Virginia Guard’s 183rd RTI trains new rappel masters

Soldiers from around the nation face their final challenge Sept. 28 during the Aircraft Command and Control evaluation as part of the U.S. Army’s Rappel Master Course taught by rappel masters and instructors of the 183rd Regiment, Regional Training Institute at Fort Pickett. (Photo by Staff Sgt. Terra C. Gatti, Virginia Guard Public Affairs)

FORT PICKETT, Va. — Instructors and rappel masters from the Virginia Guard’s 183rd Regiment, Regional Training Institute taught the U.S. Army’s Rappel Master Course Sept. 24-28 at the RTI with a starting class of 26 Soldiers from around the nation.

“The point of the rappel master course is essentially to advance the techniques that they learned from air assault school,” said Sgt. 1st Class Robert J. Homer, noncommissioned officer in charge for the rappel master course. “Once they leave here they can rappel personnel off towers and off aircraft and hopefully any rotary wing platform the Armed Forces has.”

During the five-day course, Soldiers hoping to become rappel masters learn how to tie and utilize knots commonly used during rappelling operations, how to inspect, rig and maintain rappelling equipment, how to inspect and identify deficiencies in the seats of rappellers, aircraft command and control during rappelling as well as hand and arm signals and hook-up procedures.

“The end goal for us as cadre is to get as many people as possible to successfully complete the course so they can take the knowledge and ability to be a rappel master back to their units,” explained Staff Sgt. Joshua Bridwell, rappel master instructor.

Students undergo evaluations throughout the course and are tested on each block of instruction they receive. On the written test, Soldiers must achieve a score of 70 percent or higher. The equipment inspection evaluation requires students to inspect five items of equipment, identifying any unserviceable items within two minutes. The knot test requires Soldiers in the course to correctly tie four different knots, each within 30 seconds or less. During the hook-up test, students must inspect two hook-ups, each within 10 seconds, identifying all deficiencies.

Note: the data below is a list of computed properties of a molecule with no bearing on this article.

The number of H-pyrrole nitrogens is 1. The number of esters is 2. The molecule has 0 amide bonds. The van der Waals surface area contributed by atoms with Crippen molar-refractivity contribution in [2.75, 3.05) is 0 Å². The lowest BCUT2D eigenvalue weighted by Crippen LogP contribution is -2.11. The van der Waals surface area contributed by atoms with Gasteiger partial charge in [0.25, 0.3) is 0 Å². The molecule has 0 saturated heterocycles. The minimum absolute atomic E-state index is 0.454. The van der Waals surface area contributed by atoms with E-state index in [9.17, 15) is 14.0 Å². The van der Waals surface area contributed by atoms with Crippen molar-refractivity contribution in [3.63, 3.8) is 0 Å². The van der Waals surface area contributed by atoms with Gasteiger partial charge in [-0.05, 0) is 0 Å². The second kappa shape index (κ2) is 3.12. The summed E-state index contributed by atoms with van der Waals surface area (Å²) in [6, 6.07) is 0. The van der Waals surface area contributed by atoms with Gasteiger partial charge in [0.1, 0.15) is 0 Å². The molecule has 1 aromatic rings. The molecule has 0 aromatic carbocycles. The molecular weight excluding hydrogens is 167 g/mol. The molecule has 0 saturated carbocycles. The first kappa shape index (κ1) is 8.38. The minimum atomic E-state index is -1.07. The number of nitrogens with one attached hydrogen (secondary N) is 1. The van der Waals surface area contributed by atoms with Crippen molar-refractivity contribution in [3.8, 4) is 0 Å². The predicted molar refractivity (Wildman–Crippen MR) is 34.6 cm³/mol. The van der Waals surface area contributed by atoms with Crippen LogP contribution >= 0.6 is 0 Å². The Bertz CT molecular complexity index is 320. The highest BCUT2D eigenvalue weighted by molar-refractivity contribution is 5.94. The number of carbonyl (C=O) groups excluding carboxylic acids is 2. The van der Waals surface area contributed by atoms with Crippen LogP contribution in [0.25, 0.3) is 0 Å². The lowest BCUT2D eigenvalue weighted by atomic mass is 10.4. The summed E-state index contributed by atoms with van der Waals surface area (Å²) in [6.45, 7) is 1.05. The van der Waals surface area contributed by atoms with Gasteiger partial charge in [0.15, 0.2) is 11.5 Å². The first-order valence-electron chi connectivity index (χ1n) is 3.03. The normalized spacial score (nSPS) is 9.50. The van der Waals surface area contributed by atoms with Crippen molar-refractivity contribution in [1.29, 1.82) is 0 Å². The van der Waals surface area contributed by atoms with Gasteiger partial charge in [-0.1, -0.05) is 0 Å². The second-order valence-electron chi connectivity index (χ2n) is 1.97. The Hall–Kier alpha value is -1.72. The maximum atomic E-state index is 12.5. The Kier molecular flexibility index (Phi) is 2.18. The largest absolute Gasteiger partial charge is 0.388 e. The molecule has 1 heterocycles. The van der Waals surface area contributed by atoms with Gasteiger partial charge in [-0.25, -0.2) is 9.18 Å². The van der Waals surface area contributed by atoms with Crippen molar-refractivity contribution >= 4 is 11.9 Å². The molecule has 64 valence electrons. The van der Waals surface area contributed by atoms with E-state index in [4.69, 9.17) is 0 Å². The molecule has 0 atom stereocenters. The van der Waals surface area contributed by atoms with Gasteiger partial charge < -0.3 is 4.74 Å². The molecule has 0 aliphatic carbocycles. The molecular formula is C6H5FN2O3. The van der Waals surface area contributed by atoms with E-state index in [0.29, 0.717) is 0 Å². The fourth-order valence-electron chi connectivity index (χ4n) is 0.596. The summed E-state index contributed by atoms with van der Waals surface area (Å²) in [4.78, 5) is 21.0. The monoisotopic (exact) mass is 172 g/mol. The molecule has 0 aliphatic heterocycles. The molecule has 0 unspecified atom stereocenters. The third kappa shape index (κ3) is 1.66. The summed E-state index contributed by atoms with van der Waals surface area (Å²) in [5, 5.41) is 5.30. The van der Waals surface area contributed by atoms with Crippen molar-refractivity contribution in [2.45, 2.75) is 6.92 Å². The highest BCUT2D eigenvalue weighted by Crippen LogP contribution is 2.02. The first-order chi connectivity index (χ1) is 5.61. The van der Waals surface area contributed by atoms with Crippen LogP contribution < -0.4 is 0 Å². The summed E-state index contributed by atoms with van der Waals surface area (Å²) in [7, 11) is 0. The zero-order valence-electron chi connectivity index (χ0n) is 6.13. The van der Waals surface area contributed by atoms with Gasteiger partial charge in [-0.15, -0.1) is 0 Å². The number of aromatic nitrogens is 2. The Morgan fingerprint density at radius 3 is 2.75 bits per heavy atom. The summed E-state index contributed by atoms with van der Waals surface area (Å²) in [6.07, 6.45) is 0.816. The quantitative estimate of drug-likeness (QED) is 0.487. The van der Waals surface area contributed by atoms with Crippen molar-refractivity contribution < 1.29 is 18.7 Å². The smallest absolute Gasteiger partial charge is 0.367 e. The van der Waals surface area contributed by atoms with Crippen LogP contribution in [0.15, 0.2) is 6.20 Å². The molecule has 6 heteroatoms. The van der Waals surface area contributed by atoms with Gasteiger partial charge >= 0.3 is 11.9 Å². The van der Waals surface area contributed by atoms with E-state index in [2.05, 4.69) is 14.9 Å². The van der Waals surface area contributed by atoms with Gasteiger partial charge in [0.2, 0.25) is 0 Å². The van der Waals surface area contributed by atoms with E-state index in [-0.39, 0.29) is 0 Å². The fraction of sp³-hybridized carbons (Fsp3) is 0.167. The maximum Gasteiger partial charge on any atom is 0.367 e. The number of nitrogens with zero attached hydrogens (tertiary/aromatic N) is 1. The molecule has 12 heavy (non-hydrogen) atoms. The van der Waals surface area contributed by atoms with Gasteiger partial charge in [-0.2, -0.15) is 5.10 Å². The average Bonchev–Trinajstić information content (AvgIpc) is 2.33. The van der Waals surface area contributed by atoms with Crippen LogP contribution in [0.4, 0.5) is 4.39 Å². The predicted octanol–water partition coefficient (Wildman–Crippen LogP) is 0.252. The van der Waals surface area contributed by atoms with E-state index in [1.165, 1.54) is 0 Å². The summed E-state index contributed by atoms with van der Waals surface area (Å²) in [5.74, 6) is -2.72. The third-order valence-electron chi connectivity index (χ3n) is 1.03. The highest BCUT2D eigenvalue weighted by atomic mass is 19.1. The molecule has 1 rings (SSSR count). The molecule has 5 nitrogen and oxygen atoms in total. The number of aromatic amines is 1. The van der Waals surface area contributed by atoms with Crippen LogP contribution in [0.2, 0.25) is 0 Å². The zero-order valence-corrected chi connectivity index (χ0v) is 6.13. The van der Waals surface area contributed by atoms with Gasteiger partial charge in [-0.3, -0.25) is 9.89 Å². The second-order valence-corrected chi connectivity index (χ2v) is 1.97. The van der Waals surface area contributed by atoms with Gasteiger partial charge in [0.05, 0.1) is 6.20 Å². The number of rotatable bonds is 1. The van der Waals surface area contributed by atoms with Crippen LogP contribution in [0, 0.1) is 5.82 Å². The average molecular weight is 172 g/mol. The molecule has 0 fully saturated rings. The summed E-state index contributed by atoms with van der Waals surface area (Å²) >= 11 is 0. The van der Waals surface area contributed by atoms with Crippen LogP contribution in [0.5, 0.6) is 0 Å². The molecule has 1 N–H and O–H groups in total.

Sgt. Daniel Jarrell, from the Lynchburg-based 1st Battalion, 116th Infantry Brigade Combat Team, undergoes his Aircraft Command and Control evaluation Sept. 28 during the Rappel Master Course held at Fort Pickett. (Photo by Staff Sgt. Terra C. Gatti, Virginia Guard Public Affairs)

One of the most difficult evaluations conducted during the course is the Rappel Master Personnel Inspection test, which requires students to conduct a physical inspection of Soldiers preparing to rappel. Rappel master students are required to inspect three rappellers, one without combat equipment, called the “Hollywood style,” one in semi-combat mode wearing a load-bearing vest and carrying a weapon, and another in combat mode, wearing a load-bearing vest, weapon and rucksack, all within three minutes and 30 seconds. Soldiers must identify all major deficiencies and all but two minor deficiencies in order to pass the test.

“This is what gets most people,” said Sgt. Daniel Jarrell, a student in the class from the Lynchburg-based 1st Battalion, 116th Infantry Brigade Combat Team. “This has the highest attrition rate of the course.”

“The RMPI is the deal breaker that drops 60 percent of the class,” said Sgt. 1st Class Donald Gum, a recruiter from the Alaska National Guard and rappel master hopeful. “The only way to really prepare for that is to study, study, study and not to let it get to you. You just have to let it go – if you pass, you pass, if you fail, you fail – but you don’t want to go in there already mentally defeated.”

The final day of the course is comprised of the aircraft command and control evaluation. In order to successfully pass this final phase of the course, and move on to earn their rappel master certifications, Soldiers much use proper hand and arm signals, issue commands and accurately perform all tasks and procedures while overseeing other rappellers as they rappel from a UH-60 Black Hawk helicopter. Rappel master students must ensure the safety of the rappellers from the moment they enter the aircraft to the time they are safely on the ground, while also ensuring required rappelling procedures are followed.

“Rappeling is part of our job,” said Gum. “You want to make sure, whether you’re rappelling Soldiers or civilians, that everyone is getting safely from Point A to Point B.”

National Guard and Reserve Soldiers from states including Alaska, Maryland, North Carolina, Florida, Virginia, Georgia, Nevada, Kansas, Kentucky, Texas, and Ohio were represented in the class.

The 13 Soldiers that graduated from the course will earn a rappel master certification card which will qualify them to conduct rappelling operations both on the ground and on an aircraft, inspect rigged rappellers and also train rappellers.

To view photos from the event, visit:
Virginia Guard’s 183rd RTI trains new rappel masters – Sept. 25, 2012

Soldiers face final challenge in achieving Rappel Master Certification — Sept. 28, 2012